I know the main product that is ortho-hydroxymethyl benzoate ion but I think that phthalic acid and catechol must be formed also in very small amounts but I am unable to get any confirmation from the internet. Please help me with the products.

  • 1
    $\begingroup$ As far as intramolecular Cannizaro is concerned, I believe that one part oxidizes and the other gets reduced only. Can you shed some light on your intuition (like mechanism) ? $\endgroup$ – Rahul Verma Jul 5 at 7:01
  • $\begingroup$ what I am thinking is that in the case of intramolecular Cannizzaro what you write is correct but take an example, if there are two molecules of phthalaldehyde and one molecule oxidizes and molecules reduce completely that is no intramolecular Cannizzaro then some other products will be formed. $\endgroup$ – user95194 Jul 5 at 7:28
  • $\begingroup$ You won't form catechol (aka, pyrocatechol). I believe you are thinking of the diol, 1,2-phenylenedimethanol. $\endgroup$ – user55119 Jul 5 at 19:48
  • $\begingroup$ nrcresearchpress.com/doi/abs/10.1139/v81-157#.XwI4UpOpHlw $\endgroup$ – Curt F. Jul 5 at 20:31
  • $\begingroup$ @user55119 you are correct catechol is not formed. $\endgroup$ – user95194 Jul 6 at 13:36

The Cannizzaro reaction is the disproportionation of an aldehyde, which do not have an $\alpha$-hydrogen, to an equimolar mixture of corresponding primary alcohol and carboxylic acid salt. For example, original Cannizzaro's experiment:

$$\ce{2C6H5-CHO ->[aq NaOH] C6H5-CH2OH + C6H5-COO^-Na+}$$

Since there is no $\alpha$-hydrogen, the mixture does not undergo an aldol condensation, which is the characteristic of this reaction. The Cannizzaro reaction is an example of a typical redox reaction, which is considered to be one of the most important synthetic reactions of organic chemistry prior to the discovery of $\ce{LiAlH4}$ in 1946 (Ref.1).

The proposed reaction mechanism is as follows (Ref.1):

Mechanism of Cannizzaro Reaction

According to Ref.1, the hydride transfer must be from one molecule of benzaldehyde to the other molecule (when the reaction is performed in $\ce{D2O}$, no deuterated $\ce{CD2-O}$ is found in benzyl alcohol). The formation of benzyl benzoate was suggested and supported (e.g., Ref.2), evidence in Ref.1 doubts this proposal.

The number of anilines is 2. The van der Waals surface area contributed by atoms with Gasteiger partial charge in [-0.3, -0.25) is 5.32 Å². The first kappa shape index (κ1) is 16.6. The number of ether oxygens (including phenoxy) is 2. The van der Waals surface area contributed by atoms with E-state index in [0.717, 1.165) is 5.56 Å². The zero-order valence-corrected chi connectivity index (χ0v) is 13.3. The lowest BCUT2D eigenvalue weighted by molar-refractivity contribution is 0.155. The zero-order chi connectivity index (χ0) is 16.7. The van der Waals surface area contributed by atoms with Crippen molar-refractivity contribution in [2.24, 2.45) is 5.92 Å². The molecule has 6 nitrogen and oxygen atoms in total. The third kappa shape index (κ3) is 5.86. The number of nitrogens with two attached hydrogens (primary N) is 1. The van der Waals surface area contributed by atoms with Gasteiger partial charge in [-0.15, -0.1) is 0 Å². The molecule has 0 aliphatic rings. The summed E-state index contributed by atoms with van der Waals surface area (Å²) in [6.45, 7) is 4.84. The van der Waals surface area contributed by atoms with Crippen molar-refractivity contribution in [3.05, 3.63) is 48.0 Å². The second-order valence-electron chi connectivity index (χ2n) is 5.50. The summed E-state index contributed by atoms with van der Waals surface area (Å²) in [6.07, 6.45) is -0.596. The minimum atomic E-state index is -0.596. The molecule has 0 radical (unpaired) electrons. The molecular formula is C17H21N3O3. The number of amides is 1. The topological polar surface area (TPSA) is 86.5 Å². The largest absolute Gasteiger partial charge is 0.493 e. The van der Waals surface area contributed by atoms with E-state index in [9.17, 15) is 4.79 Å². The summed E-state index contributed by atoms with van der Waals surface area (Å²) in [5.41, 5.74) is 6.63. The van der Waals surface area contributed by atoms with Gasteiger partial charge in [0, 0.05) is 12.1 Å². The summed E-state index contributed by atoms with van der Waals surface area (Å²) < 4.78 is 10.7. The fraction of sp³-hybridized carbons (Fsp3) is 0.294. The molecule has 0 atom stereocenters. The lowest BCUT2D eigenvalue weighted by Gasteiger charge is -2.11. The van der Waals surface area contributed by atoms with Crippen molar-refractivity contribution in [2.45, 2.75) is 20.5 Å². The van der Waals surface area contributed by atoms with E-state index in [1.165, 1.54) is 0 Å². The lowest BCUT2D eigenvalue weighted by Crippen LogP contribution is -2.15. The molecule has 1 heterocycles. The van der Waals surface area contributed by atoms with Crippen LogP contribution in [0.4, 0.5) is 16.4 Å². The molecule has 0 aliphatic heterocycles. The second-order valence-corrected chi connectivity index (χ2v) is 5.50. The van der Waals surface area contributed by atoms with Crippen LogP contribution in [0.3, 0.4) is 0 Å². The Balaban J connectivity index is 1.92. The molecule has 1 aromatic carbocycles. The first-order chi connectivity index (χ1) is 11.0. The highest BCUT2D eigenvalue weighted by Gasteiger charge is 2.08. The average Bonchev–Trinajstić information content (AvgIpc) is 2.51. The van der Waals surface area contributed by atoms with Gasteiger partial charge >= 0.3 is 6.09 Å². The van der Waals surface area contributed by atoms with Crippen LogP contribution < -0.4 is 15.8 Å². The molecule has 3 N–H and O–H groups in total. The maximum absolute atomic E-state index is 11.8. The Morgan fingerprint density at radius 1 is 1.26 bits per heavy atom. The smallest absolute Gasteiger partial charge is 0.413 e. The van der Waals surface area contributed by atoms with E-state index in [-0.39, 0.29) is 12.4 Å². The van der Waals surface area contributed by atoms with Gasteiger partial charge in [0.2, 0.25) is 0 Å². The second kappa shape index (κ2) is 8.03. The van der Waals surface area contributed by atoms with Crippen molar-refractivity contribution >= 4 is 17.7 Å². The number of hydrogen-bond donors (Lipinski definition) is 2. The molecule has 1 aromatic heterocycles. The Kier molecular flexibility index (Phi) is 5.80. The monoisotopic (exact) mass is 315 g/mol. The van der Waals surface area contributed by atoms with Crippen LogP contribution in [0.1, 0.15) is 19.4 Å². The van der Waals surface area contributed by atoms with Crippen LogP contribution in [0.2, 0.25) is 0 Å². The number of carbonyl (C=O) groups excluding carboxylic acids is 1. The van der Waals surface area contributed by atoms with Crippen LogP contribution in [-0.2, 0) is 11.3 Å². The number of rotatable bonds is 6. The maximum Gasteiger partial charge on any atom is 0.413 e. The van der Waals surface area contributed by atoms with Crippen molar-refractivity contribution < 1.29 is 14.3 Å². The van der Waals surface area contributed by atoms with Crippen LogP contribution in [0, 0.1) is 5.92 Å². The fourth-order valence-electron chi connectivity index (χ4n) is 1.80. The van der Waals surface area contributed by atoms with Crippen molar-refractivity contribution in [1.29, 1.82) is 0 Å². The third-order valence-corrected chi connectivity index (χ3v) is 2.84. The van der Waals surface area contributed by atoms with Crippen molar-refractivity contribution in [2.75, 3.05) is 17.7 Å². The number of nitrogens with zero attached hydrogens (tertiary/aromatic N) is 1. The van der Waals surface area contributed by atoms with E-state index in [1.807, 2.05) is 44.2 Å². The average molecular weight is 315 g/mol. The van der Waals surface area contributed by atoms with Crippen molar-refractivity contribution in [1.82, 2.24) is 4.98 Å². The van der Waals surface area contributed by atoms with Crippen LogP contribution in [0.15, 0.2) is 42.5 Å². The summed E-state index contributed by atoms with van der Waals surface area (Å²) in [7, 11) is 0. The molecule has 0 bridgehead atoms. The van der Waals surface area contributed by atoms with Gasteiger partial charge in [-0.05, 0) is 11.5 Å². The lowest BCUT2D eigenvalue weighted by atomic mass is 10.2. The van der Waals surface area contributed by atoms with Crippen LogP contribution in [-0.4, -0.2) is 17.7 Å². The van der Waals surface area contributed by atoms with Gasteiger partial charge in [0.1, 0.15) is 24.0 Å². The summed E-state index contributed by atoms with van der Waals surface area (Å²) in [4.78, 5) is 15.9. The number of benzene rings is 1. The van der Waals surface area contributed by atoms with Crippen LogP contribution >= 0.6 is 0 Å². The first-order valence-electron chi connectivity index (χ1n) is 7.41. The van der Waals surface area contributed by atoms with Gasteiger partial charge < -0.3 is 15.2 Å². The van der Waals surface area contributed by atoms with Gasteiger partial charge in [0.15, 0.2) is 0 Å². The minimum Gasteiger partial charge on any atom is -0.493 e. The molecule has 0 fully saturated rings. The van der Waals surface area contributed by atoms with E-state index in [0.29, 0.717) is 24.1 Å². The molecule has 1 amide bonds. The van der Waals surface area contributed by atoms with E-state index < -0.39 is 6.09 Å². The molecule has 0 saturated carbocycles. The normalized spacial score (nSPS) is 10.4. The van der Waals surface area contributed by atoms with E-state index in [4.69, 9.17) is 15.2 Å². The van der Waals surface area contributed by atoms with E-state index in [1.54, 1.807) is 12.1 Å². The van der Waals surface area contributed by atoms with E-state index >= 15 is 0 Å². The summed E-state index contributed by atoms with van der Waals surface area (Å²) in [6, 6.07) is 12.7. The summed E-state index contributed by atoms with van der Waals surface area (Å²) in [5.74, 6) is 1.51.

The Cannizzaro reaction of phthalaldehyde is studied in aqueous base ($\ce{NaOH}$) to obtain sodium o-hydroxymethylbenzoate as the product. The studies include the kinetics of the reaction, which have been measured over a range of $\ce{NaOH}$ concentration at $\pu{40 ^\circ C}$. This kinetic study proposed the hydration of phthalaldehyde to hemi-ketal monooxoanion is one of the first steps in the mechanism (hemi-ketal formation is depicted in the insert box of above image). The dioxoanion formation is depend on the concentration of $\ce{NaOH}$ solution (Ref.3). The hydride transfer from mono- or di-oxoanion follows, which is the rate determining step (determined by the isotope effect). The observed rate is based on following equation:

$$k_\mathrm{obs} = \frac{a[\ce{OH-}]}{1 + b[\ce{OH-}]}$$

where $a= \pu{(1.38 \pm 0.02)\times 10^{-3} M-1s-1}$ and $b= \pu{0.99 \pm 0.02 M-1}$ (the reaction follows this equation for $\pu{0.05-2.0 M}$ $\ce{NaOH}$). There are no other product has been observed.

I understand your concern of intra- versus inter-molecular hydride transfer. If intermolecular transfer occurs, at least 1,2-bis(hydroxymethyl)benzene and 1,2-benzenedicarboxylic acid should form as minor components. Since hydride transfer is the rate determining, intramolecular hydride transfer is much faster than that of intermolecular version. Therefore no chance of minor product formation is possible since all other steps are in equilibrium.

Note: I assume your suggestion of forming phthalic acid and catechol as byproduct is mistaken for 1,2-bis(hydroxymethyl)benzene and 1,2-benzenedicarboxylic acid (phthalic acid). Keep in mind that there is noway of breaking two aromatic-CHO bonds and making two aromatic-O bonds to form catechol molecule.


  1. C. Gardner Swain, Arnet L. Powell, William A. Sheppard, Charles R. Morgan, "Mechanism of the Cannizzaro reaction," J. Am. Chem. Soc. 1979, 101(13), 3576–3583 (https://doi.org/10.1021/ja00507a023).
  2. Arthur Lachman, "The Benzyl Rearrangement v. Cannizzaro's reaction," J. Am. Chem. Soc. 1923, 45(10), 2356–2363 (https://doi.org/10.1021/ja01663a017).
  3. Robert S. McDonald, Christine E. Sibley, "The intramolecular Cannizzaro reaction of phthalaldehyde," Canadian Journal of Chemistry 1981, 59(7), 1061-1067 (https://doi.org/10.1139/v81-157).
| improve this answer | |

Your Answer

By clicking “Post Your Answer”, you agree to our terms of service, privacy policy and cookie policy